If the tax code changed to eliminate pay-related deductions, like the stock option deduction, he said, "individual companies could navigate that fairly easily. But collectively, those dollars would add up and increase the tax base."
Pakistan: Human Rights Disaster
A jirga in a small village in Kohistan in Khyber Pakhtunkwa condemned six men and women to death for singing and dancing at a wedding function two months ago. The centuries-old traditions of a tribal culture, mired in its archaic, primitive ways, raises a number of questions, most of which will remain unanswered, despite the uproar and protests. The unfortunate incident is shrouded in mystery as conflicting reports emerge. Reportedly, four women along with two men were caught on a mobile phone video recording singing and dancing at a wedding in the Bando Baidar village of Peech Bela union council, in the mountains of Kohistan district. According to police reports, some clerics imposed a death sentence on the ‘revellers’. Severe censure from human rights groups prompted the police to arrest some members of the jirga, but according to a local administration official, the accused cleric and his companion denied issuing any such sentence. For allegedly filming and putting the video online, an FIR against two brothers, Bin Yasir and Gul Nazar, was filed. In a startling revelation, Afzal, brother of the makers of the video, said that five women (four accused, and the fifth allegedly an ‘accomplice’) were executed in compliance with the jirga’s order. After being kept in captivity for two months and severely tortured, they were killed by their own families. The police deny the claim, saying all five women are safe in their homes, while the accused men fled the area earlier. Chief Justice Iftikhar Mohammad Chaudhry, taking suo motu notice of the death decree in Kohistan, reiterated the invalidity and illegality of jirga-issued verdicts. Calling the incident a gross violation of fundamental human rights, he ordered that the women, if alive, be brought to court on June 6. According to a Human Rights Commission of Pakistan report, at least 943 women and girls were killed across Pakistan in 2011 for allegedly defaming their family’s honour. This is highly disturbing and alarming. There seem to be no means for the eradication of inhumane practices in areas that remain outside the normal law and jurisdiction. Unless an example is set by punishing the perpetrators of such verdicts, similar crimes will continue to occur. Unless those taking the law into their own hands and treating women like disposable chattel are apprehended and punished, more women will be tortured and killed, just for wanting to breathe freely. Can the Pakistani government acknowledge the problem and act effectively in the legislative and practical implementation sphere?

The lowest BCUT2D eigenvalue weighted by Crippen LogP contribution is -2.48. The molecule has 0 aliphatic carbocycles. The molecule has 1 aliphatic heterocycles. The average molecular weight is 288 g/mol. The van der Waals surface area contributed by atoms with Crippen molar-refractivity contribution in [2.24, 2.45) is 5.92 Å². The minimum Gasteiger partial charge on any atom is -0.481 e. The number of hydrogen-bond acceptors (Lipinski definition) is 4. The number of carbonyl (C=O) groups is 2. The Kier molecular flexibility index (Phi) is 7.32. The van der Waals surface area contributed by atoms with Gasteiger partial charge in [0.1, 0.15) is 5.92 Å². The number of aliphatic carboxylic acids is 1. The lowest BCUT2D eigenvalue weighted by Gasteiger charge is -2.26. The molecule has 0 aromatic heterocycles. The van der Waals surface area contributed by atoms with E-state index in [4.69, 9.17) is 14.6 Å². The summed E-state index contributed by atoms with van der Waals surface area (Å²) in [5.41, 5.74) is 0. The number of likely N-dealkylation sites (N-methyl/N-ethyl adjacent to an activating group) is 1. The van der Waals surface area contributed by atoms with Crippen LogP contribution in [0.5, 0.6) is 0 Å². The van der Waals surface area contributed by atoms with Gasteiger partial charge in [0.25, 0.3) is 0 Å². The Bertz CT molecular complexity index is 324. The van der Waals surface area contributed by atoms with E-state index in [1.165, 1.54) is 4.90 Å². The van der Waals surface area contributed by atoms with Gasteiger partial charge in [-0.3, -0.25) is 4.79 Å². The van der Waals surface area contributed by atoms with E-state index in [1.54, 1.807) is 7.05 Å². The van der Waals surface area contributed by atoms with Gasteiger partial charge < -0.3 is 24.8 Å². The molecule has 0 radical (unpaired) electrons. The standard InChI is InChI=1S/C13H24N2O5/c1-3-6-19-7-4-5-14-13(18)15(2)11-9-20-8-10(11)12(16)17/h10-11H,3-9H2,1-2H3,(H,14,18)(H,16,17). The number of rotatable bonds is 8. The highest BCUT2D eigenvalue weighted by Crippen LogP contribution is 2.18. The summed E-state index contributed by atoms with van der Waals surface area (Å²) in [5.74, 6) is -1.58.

Israel: 45-Day Sentence for Murderer
An Israeli soldier who shot and killed a 64-year old woman and her 35-year old daughter who were waving a white flag in Gaza in 2009 has received a sentence of just 45 days in detention. On Sunday a judge approved the plea agreement in an Israeli military court in Jaffa.
The incident was one of several highlighted in the United Nations-commissioned report (dubbed the Goldstone Report) investigating war crimes during the Israeli invasion of Gaza in 2009, in which Palestinians waving white flags were shot at by Israeli troops.
In this case, the unnamed Staff Sergeant was allegedly not ordered by his superiors to shoot, but took action unilaterally to shoot the two women. Initially, he was charged with manslaughter, but the charges were later reduced to illegal use of a weapon, and the soldier worked out a plea bargain to reduce his jailtime down to 45 days. The soldier in question was part of the Givati Brigade, a group that has been cited on multiple occasions for its brutal treatment of Palestinian civilians.
Over 1,400 Palestinians, nearly 400 of them children, were killed during the Israeli invasion of the Gaza Strip that lasted from December 27th, 2008 – January 19th, 2009. 14 Israelis were also killed, 5 of whom were soldiers killed by 'friendly fire'.